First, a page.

Presented by Dr Younes Saramifar, Vrije Universiteit Amsterdam & Université libre de Bruxelles
Moderator: Jihane SFEIR, Associate Professor, Université libre de Bruxelles - REPI
What sustains civilians’ motivations to join Islamist militias and endanger their lives fighting against armed groups? Besides religious-worldviews, what other sociocultural processes strengthen the radical commitments of armed non-state militants? Combat-experiences like group-solidarity or enjoying handling weaponry further encourage volunteer militants after religious-worldviews motivate them. These experiences generate combat-resilience among militants within the sociocultural settings of trainings and battlefields then, the combat-resilience consolidates their commitments and radicalization. Therefore, I argue radicalization is affirmed by sociocultural processes beside religious-worldviews. To counter recruitment cycles and campaigns, I propose analysts should thus focus on social practices that produce combat-resilience.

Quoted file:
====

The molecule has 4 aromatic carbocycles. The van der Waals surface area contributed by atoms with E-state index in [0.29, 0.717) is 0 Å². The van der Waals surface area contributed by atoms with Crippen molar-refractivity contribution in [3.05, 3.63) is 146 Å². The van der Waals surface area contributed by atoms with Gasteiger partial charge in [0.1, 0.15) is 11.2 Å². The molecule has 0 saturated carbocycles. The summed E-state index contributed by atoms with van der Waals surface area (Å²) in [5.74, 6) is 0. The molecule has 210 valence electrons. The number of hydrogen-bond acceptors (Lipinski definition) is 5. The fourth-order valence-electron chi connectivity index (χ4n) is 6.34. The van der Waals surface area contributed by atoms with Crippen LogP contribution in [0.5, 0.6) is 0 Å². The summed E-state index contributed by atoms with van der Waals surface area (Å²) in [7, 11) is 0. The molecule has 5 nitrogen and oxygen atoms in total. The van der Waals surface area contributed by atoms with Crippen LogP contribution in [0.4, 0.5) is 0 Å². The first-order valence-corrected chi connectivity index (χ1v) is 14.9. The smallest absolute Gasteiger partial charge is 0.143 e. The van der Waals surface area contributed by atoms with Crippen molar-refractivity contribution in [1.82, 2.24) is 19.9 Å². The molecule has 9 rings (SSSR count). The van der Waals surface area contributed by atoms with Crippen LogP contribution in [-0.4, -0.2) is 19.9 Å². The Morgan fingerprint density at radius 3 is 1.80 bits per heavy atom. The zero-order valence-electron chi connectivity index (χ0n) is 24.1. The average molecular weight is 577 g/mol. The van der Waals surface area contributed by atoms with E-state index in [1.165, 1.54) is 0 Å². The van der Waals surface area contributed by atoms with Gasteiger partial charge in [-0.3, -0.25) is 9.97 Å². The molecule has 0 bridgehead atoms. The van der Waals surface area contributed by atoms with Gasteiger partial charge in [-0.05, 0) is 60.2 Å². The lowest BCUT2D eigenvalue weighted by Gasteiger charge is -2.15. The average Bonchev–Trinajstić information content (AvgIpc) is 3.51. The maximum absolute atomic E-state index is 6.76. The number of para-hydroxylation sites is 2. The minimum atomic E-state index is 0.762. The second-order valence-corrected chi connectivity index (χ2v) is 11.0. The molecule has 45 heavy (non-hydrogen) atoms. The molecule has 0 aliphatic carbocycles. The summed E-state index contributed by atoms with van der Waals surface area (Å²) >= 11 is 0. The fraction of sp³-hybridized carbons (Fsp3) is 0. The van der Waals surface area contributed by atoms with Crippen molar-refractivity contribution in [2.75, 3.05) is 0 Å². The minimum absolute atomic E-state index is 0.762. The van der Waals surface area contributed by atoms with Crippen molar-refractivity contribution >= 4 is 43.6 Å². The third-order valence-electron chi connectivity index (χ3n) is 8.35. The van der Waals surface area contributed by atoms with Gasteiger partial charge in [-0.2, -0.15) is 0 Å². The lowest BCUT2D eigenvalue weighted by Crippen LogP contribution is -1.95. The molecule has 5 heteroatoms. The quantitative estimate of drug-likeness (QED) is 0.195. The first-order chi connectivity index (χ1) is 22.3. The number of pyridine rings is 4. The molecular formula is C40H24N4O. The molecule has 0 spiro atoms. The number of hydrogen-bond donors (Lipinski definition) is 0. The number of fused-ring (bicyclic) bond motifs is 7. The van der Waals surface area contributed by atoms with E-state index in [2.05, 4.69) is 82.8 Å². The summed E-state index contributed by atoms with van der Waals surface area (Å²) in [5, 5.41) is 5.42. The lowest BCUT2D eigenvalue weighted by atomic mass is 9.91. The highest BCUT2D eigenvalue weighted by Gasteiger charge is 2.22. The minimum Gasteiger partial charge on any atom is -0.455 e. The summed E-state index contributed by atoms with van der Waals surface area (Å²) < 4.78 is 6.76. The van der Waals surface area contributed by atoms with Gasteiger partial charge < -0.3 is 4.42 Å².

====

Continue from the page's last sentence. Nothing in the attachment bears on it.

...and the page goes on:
Younes Saramifar is a conflict anthropologist and he conducted an ethnography of Hezbollah training camps in Lebanon. Nowadays, he researches the texture and contours of violence among Shi’i militants in Iraq and Syria.
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Monday April 29th2019, 12-2 pm
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